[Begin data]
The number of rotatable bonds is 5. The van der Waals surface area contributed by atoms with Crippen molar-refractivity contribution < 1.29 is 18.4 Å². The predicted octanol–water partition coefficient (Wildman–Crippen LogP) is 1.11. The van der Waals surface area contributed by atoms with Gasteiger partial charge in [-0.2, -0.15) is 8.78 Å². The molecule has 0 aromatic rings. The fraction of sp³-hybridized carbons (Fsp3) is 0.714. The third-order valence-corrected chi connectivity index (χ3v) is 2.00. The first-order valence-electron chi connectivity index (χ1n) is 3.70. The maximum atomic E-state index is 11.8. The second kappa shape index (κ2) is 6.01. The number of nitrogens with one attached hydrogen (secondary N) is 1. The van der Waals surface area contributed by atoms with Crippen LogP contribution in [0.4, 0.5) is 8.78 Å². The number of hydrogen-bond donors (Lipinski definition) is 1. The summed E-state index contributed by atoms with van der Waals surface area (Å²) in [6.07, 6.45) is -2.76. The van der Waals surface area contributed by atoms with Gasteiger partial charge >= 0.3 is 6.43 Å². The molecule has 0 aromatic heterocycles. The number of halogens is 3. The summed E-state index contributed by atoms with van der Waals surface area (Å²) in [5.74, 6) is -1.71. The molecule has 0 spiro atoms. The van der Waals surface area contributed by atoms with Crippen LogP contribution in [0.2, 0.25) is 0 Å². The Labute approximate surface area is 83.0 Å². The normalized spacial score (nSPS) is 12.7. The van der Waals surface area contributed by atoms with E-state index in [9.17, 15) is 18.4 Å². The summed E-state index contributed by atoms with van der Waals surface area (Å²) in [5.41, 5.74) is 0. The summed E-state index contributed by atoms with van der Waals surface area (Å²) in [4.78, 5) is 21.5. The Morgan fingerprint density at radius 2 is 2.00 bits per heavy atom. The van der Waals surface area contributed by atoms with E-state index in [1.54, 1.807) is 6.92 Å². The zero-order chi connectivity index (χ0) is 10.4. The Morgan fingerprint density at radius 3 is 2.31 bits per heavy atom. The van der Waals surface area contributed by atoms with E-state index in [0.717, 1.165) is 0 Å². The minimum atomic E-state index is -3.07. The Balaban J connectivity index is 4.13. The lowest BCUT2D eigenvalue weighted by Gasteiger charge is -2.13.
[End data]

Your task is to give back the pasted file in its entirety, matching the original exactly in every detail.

The number of rotatable bonds is 5. The van der Waals surface area contributed by atoms with Crippen molar-refractivity contribution < 1.29 is 18.4 Å². The predicted octanol–water partition coefficient (Wildman–Crippen LogP) is 1.11. The van der Waals surface area contributed by atoms with Gasteiger partial charge in [-0.2, -0.15) is 8.78 Å². The molecule has 0 aromatic rings. The fraction of sp³-hybridized carbons (Fsp3) is 0.714. The third-order valence-corrected chi connectivity index (χ3v) is 2.00. The first-order valence-electron chi connectivity index (χ1n) is 3.70. The maximum atomic E-state index is 11.8. The second kappa shape index (κ2) is 6.01. The number of nitrogens with one attached hydrogen (secondary N) is 1. The van der Waals surface area contributed by atoms with Crippen LogP contribution in [0.4, 0.5) is 8.78 Å². The number of hydrogen-bond donors (Lipinski definition) is 1. The summed E-state index contributed by atoms with van der Waals surface area (Å²) in [6.07, 6.45) is -2.76. The van der Waals surface area contributed by atoms with Gasteiger partial charge >= 0.3 is 6.43 Å². The molecule has 0 aromatic heterocycles. The number of halogens is 3. The summed E-state index contributed by atoms with van der Waals surface area (Å²) in [5.74, 6) is -1.71. The molecule has 0 spiro atoms. The van der Waals surface area contributed by atoms with Crippen LogP contribution in [0.2, 0.25) is 0 Å². The Labute approximate surface area is 83.0 Å². The normalized spacial score (nSPS) is 12.7. The van der Waals surface area contributed by atoms with E-state index in [9.17, 15) is 18.4 Å². The summed E-state index contributed by atoms with van der Waals surface area (Å²) in [5.41, 5.74) is 0. The summed E-state index contributed by atoms with van der Waals surface area (Å²) in [4.78, 5) is 21.5. The Morgan fingerprint density at radius 2 is 2.00 bits per heavy atom. The van der Waals surface area contributed by atoms with E-state index in [1.54, 1.807) is 6.92 Å². The zero-order chi connectivity index (χ0) is 10.4. The Morgan fingerprint density at radius 3 is 2.31 bits per heavy atom. The van der Waals surface area contributed by atoms with E-state index in [0.717, 1.165) is 0 Å². The minimum atomic E-state index is -3.07. The Balaban J connectivity index is 4.13. The lowest BCUT2D eigenvalue weighted by Gasteiger charge is -2.13.